Meniscus Repair

Surgery Overview

A meniscus tear is a common injury to the cartilage that stabilizes and cushions the knee joint. Whether or not your tear can be repaired depends on the type of the tear. Radial tears sometimes can be repaired, depending on where they are located. Horizontal, flap, long-standing, and degenerative tears—those caused by years of wear and tear—generally can't be repaired.

Your doctor will likely suggest the treatment that he or she thinks will work best for you based on the zone where the tear is, the pattern of the tear, and how big it is. Your age, your health, and your activity level may also affect your treatment options. In some cases, the surgeon makes the final decision during surgery, when he or she can see the how strong the meniscus is, where the tear is, and how big the tear is.

  • If you have a small tear at the outer edge of the meniscus (in what doctors call the red zone), you may want to try home treatment. These tears often heal with rest.
  • If you have a moderate to large tear at the outer edge of the meniscus (red zone), you may want to think about surgery. These kinds of tears tend to heal well after surgery.
  • If you have a tear that spreads from the red zone into the inner two-thirds of the meniscus (called the white zone), your decision is harder. Surgery to repair these kinds of tears may not work.
  • If you have a tear in the white zone of the meniscus, repair surgery usually isn't done. That's because the meniscus may not heal. But partial meniscectomy may be done if torn pieces of meniscus are causing pain and swelling.

Surgical repair may be done by open surgery. This means that a small incision is made and the knee is opened up so that the surgeon can see inside the knee and repair the meniscus. But more and more surgeons are using arthroscopic surgery to repair the meniscus. The surgeon inserts a thin tube (arthroscope) through small incisions near the knee. This scope contains a camera and a light. It lets the surgeon see inside the knee without making a large incision. Surgical tools can be inserted through other small incisions. The surgeon repairs the meniscus using sutures (stitches) or anchors.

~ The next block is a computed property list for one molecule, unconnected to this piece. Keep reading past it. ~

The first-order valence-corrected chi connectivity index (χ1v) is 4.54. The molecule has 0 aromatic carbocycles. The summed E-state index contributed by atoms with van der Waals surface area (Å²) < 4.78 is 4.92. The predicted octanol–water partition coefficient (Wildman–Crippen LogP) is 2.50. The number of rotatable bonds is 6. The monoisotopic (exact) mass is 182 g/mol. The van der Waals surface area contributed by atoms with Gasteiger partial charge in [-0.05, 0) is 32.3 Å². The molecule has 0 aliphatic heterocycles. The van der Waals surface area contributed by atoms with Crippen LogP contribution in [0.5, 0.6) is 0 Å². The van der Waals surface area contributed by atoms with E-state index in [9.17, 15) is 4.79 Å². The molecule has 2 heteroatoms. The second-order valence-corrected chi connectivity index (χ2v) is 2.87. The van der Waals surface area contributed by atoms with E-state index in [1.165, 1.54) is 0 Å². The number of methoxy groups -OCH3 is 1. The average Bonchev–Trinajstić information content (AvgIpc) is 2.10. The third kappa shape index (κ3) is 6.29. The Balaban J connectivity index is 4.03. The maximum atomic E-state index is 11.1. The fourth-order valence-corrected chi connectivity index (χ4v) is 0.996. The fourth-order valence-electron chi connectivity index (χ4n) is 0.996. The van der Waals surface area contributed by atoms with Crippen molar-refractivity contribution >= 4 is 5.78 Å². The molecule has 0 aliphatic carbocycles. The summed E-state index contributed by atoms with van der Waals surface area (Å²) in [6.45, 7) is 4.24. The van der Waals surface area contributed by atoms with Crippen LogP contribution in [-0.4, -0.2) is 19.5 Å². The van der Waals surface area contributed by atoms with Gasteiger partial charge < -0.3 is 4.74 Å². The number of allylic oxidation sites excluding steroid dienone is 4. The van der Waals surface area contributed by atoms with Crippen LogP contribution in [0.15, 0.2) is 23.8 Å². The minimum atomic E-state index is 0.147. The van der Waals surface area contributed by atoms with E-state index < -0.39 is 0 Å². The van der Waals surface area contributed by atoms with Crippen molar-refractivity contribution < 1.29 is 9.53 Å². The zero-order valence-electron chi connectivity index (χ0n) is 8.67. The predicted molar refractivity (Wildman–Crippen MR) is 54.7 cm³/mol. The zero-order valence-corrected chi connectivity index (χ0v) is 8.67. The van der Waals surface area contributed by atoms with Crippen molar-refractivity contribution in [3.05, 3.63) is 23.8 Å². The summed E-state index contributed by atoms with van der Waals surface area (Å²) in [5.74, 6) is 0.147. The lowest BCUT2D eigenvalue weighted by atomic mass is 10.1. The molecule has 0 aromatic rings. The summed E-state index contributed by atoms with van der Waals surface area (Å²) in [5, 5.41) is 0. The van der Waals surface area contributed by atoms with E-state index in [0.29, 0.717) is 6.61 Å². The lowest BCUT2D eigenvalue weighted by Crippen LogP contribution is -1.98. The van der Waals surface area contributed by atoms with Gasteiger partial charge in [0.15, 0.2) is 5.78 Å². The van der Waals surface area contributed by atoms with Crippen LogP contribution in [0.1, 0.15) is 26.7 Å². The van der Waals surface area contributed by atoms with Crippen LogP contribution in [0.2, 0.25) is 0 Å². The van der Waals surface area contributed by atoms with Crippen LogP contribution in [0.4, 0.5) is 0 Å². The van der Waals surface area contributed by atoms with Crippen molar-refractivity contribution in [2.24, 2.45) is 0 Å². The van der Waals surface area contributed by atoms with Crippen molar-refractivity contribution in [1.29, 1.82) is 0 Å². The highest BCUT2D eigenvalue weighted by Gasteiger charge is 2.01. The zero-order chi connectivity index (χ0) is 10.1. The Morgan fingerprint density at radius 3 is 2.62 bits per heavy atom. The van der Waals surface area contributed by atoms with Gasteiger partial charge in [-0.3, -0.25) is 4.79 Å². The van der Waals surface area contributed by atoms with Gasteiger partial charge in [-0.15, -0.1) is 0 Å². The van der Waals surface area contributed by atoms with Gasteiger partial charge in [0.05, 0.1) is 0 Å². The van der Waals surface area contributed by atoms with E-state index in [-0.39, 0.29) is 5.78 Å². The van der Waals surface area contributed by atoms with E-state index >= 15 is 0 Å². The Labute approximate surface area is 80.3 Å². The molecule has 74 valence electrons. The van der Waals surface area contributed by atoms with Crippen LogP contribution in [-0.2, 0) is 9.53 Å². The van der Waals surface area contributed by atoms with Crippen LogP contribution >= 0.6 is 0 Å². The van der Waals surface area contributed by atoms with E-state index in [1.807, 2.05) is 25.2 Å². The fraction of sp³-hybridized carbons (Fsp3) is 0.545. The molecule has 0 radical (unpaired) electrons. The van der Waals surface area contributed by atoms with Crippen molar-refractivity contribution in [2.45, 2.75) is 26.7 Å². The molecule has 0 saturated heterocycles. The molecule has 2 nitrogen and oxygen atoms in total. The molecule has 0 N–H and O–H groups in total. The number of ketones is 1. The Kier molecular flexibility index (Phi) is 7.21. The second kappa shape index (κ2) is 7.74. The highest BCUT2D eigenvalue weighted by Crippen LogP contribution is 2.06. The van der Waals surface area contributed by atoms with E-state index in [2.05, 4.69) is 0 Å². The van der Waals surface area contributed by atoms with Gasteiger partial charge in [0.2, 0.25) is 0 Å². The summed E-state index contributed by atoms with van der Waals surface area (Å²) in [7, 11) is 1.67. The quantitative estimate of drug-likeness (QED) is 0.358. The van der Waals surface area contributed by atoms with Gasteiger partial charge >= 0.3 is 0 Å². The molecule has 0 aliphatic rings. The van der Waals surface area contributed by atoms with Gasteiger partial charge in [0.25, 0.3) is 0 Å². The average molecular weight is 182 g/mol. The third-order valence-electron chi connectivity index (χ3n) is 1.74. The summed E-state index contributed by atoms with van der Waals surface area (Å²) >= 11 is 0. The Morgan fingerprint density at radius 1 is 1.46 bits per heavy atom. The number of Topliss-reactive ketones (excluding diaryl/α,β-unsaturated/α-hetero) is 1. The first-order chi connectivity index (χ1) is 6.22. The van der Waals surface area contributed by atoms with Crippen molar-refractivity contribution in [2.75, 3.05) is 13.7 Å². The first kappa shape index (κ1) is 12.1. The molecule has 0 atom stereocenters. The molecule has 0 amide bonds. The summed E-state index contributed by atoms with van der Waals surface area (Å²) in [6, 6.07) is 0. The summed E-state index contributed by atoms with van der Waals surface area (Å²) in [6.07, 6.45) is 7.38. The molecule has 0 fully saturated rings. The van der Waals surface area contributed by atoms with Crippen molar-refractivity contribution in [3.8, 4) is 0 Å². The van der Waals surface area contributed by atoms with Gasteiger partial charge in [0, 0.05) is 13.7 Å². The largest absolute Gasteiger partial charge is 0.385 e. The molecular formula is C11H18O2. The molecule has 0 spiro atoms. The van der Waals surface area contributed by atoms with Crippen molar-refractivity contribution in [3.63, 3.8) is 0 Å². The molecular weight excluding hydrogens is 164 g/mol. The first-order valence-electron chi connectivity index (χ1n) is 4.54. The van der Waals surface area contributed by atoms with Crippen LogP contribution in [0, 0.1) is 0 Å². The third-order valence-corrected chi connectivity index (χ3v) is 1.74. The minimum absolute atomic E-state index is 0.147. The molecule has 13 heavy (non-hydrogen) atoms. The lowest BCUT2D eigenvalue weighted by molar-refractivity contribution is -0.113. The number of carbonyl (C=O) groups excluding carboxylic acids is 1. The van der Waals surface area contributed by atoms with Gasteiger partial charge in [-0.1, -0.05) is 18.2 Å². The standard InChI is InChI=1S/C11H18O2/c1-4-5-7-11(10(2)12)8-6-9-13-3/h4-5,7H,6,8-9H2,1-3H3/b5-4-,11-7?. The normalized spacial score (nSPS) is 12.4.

Other knee injuries—most commonly to the anterior cruciate ligament (ACL)—may occur at the same time as a torn meniscus. In these cases, your surgeon will repair your torn meniscus, if needed, at the same time ACL surgery is done.

What To Expect

Your surgeon may recommend that you do not move your knee more than absolutely necessary (immobilization) for 2 weeks after surgery. This may be followed by 2 weeks of limited motion before you are able to resume daily activities.

Physical therapy should begin right after surgery. But heavy stresses, such as running and squats, should be postponed for some months. You must follow your doctor's rehabilitation (rehab) plan for the best healing. Later, you may still have pain and need more physical therapy. Or you might need more surgery.

How soon you can get back to walking, driving, and more vigorous activities will depend on your success in rehab.